PUTRAJAYA--Small and midsize businesses (SMBs) in Malaysia will likely only embrace cloud computing services if technology providers make them easy to implement, according to Microsoft CEO Steve Ballmer.
Speaking to the media Tuesday during the launch of its cloud computing services here in the country's administrative capital, Ballmer noted that SMBs are "change resistant" and this is true not only in emerging countries such as Malaysia but also in other developed nations.
"SMBs typically have nobody responsible for IT and even midsize businesses have few resources to handle IT," he said. "Malaysia has over 600,000 SMBs that have yet to automate or are currently under automated. For many, it's a first step for them, if we can make it simple enough."
Ballmer noted that SMBs want to be in control of their business, including their IT infrastructure and data. "But being in control does not necessarily mean their IT infrastructure is well managed. So the top issue [in my mind] is to get people over the notion of [needing to have] control," said Ballmer.
In this aspect, he said Microsoft will have to work to ensure it does not feed the natural concerns and trepidations that these businesses have over cloud computing.
Malaysian businesses can now access Microsoft's full range of cloud computing capabilities, delivered over the vendor's Windows Azure platform.
Microsoft also launched here today its cloud computing suite called Business Productivity Online Suite (BPOS), which encompasses SharePoint Online, Exchange Online, Office Life Meeting and Office Communications Online.
Ballmer added that for cloud computing to be deployed successfully, a country must have a strong broadband infrastructure.
"Malaysia has a decent broadband infrastructure and given the government's commitment to make it a national priority, we're betting that the broadband infrastructure will [eventually] get there," he said.
Step approach needed for cloud
According to Steve Hodgkinson, Ovum's director of government practice, organizations in Malaysia including SMBs must be confident a particular cloud service can meet their needs in terms of access and reliability in all geographic regions relevant to their business.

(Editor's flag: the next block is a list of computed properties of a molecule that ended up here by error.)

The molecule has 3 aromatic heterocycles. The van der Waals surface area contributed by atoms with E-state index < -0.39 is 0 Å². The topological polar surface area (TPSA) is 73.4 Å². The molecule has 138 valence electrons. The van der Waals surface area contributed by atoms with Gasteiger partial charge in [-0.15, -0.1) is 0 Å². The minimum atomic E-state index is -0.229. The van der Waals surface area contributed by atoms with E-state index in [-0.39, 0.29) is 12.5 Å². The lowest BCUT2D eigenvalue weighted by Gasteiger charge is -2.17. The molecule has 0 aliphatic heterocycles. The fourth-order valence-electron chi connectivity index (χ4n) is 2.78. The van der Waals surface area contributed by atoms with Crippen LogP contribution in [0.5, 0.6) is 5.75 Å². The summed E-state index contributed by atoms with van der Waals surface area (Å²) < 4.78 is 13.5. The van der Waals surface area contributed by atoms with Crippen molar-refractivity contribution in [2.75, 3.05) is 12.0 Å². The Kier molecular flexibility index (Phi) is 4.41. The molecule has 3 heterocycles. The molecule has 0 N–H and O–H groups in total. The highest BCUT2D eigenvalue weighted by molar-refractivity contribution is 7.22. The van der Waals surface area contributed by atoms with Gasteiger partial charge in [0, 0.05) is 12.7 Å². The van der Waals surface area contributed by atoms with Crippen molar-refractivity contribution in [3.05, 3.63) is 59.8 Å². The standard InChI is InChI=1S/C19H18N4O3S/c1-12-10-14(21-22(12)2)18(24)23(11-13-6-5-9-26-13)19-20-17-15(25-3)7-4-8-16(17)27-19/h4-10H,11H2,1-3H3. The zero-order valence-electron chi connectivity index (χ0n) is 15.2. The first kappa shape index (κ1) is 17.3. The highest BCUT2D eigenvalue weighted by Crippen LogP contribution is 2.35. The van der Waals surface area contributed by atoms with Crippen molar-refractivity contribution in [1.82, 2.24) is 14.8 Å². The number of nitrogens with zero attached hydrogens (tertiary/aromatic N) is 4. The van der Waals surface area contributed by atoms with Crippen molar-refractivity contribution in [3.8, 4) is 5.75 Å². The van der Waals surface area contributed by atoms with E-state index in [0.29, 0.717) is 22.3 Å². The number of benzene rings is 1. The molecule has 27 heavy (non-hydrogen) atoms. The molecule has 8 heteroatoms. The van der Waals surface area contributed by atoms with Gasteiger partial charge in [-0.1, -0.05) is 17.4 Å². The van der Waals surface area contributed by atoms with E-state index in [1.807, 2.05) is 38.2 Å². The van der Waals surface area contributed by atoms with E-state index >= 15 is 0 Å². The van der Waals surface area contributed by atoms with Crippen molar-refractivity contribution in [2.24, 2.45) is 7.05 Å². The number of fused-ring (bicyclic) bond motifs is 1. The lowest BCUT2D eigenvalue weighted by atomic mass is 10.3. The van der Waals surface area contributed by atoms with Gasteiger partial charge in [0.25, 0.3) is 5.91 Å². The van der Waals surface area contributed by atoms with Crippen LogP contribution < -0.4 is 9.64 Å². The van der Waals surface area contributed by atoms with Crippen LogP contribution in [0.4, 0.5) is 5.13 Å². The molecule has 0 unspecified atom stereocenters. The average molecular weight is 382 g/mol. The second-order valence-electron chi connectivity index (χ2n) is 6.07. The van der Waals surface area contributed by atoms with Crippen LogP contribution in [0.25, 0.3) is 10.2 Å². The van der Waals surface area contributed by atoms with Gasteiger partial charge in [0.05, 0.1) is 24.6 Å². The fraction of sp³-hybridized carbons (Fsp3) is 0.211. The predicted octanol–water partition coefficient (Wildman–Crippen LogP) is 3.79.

"Cloud computing is not hype but it is sometimes overhyped," Hodgkinson told ZDNet Asia in an e-mail interview.
While he acknowledged that adoption among enterprises will be dependent on the continuous provision of a reliable Internet connection with reasonable bandwidth, he noted that there is a very diverse range of services available in the cloud and not all are mission-critical.
"Not all cloud computing services require high bandwidth and not all would be used for mission-critical applications," he said. "So it is just a matter of cloud computing becoming more useful and relevant as the quality and reach of a country's broadband infrastructure improves over time."
Hodgkinson advised local businesses looking to adopt cloud to first assess services that are available from global, regional and local cloud providers and evaluate how these services can enable faster and cheaper deployments.
"The other consideration is to identify gaps in the market and how Malaysian companies can develop solutions to [address] these gaps, for either the local, regional or global markets."
"It is important that Malaysia develops on-shore cloud computing providers to service both the local and export markets," he added.
Edwin Yapp is a freelance IT writer based in Malaysia.